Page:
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FAA seeks $162.4 million in fines from American Airlines parent

The FAA is said to have filed four claims for alleged safety violations totaling $162.4 million against American Airlines parent AMR Corp.

August 08, 2012|By Hugo Martín, Los Angeles Times

The Federal Aviation Administration is seeking to collect more than $162 million in fines from American Airlines' parent company for alleged safety violations by the airline and affiliated carriers.

The FAA filed four claims totaling $162.4 million last month against AMR Corp. and its airlines in the New York court overseeing the bankruptcy of the Fort Worth company, according to published reports.

The claims, first reported by the Wall Street Journal, resulted from alleged maintenance problems dating to 2007. The FAA declined to discuss details of the proposed penalties Tuesday, saying the investigation on several enforcement cases was ongoing.

In a statement, AMR said claims such as those filed by the FAA are a routine part of any Chapter 11 filing. "It is not an admission that money is owed, nor is it an admission that the amount cited is correct," according to the statement.

The FAA said it filed the claims to "protect the interest of U.S. taxpayers." The claims were filed before a July 16 deadline set by the court for claims made by creditors. As of the deadline, AMR faced 8,876 claims totaling $95.1 billion, according to the company.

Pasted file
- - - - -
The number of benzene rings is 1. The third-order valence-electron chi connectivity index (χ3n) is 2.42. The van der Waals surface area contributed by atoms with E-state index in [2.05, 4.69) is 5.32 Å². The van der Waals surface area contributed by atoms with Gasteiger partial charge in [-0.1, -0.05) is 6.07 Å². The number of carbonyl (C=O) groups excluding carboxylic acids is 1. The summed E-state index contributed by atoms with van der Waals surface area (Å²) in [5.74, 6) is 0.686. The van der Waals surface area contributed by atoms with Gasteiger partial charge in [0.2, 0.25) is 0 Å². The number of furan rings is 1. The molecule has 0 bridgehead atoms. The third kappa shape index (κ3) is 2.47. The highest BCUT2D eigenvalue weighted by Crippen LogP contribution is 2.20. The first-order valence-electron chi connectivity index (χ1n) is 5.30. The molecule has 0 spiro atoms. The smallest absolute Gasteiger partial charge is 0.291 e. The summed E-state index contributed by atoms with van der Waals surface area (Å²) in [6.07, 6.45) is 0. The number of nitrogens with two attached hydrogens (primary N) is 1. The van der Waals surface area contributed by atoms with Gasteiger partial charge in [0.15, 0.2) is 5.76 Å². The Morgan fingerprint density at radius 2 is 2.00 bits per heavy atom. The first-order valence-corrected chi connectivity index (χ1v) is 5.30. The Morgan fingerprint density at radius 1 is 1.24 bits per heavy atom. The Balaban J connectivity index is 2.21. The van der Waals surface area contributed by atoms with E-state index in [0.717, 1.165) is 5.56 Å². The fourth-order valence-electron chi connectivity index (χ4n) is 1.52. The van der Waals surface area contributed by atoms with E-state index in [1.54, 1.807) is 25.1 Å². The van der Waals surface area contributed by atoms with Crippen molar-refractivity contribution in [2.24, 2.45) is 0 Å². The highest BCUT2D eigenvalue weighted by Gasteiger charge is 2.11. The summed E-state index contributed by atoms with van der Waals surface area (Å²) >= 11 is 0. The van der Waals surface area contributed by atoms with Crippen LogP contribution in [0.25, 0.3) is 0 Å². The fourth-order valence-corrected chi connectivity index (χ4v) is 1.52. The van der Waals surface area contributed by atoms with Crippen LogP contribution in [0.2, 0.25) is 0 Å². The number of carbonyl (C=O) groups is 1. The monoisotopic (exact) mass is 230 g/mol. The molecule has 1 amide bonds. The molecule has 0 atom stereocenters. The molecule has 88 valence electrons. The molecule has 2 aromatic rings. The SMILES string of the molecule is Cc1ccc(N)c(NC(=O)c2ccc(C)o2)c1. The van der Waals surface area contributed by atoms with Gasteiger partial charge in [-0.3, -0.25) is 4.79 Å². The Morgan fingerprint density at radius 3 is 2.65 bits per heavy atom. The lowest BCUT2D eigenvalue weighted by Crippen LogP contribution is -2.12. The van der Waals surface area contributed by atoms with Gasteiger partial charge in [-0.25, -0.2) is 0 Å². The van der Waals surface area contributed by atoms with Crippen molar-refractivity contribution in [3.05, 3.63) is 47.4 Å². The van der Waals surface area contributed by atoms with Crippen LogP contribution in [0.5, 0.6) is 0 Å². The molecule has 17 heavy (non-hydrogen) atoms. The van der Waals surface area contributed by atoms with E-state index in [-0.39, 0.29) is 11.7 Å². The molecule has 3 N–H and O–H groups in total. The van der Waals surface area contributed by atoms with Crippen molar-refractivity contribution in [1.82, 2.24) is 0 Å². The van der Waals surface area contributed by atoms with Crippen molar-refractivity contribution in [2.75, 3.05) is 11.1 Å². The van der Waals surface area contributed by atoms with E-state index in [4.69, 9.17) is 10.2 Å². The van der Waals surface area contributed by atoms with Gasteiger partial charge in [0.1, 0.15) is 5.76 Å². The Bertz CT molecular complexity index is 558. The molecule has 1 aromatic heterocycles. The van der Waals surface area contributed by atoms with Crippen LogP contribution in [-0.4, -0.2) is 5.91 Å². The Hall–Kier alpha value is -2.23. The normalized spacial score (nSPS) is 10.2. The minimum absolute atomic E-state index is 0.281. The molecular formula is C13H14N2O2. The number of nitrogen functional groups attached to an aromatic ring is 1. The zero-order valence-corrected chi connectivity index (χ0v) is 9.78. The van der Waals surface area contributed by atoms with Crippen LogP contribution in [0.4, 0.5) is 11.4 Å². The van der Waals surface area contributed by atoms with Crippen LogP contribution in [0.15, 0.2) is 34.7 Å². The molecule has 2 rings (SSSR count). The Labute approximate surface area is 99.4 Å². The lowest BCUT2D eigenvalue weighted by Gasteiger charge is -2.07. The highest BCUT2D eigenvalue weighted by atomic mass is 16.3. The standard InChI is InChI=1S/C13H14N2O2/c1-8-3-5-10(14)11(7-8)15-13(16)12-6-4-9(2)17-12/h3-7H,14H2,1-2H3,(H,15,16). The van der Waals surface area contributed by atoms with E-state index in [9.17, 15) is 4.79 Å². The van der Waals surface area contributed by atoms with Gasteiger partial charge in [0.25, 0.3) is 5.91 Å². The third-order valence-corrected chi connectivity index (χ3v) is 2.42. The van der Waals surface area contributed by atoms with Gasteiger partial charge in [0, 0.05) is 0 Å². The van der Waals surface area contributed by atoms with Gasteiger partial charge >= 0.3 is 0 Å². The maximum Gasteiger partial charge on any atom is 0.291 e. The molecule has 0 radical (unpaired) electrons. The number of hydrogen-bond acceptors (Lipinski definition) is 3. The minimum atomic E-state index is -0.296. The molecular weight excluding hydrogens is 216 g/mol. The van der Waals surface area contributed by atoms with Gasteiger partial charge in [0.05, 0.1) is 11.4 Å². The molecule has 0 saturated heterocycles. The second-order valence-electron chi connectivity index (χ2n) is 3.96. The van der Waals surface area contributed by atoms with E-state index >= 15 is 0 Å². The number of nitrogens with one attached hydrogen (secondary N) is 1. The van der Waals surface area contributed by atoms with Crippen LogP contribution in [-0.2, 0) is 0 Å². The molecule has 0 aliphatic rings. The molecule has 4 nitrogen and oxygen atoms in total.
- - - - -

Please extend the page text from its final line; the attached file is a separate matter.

"Through the claims resolution process we expect to identify many claims that we believe should be disallowed by the Bankruptcy Court because they are duplicative, are without merit, are overstated or for other reasons," AMR said in a previous court filing.

Taken together the $162.4 million in fines dwarfs any other single fine issued by the FAA against an airline.

In 2010, the FAA proposed the largest fine, $24.2 million, against American for maintenance violations on MD-80 planes. The airline is still negotiating to lower the fine. That fine is reportedly included in the $162.4 million that the FAA claimed in court filings.

But AMR said "at no time did American operate an aircraft that was unsafe for flight."

"Nothing is more important than the safety of our customers, our people and our planes," the company said in a statement.

hugo.martin@latimes.com

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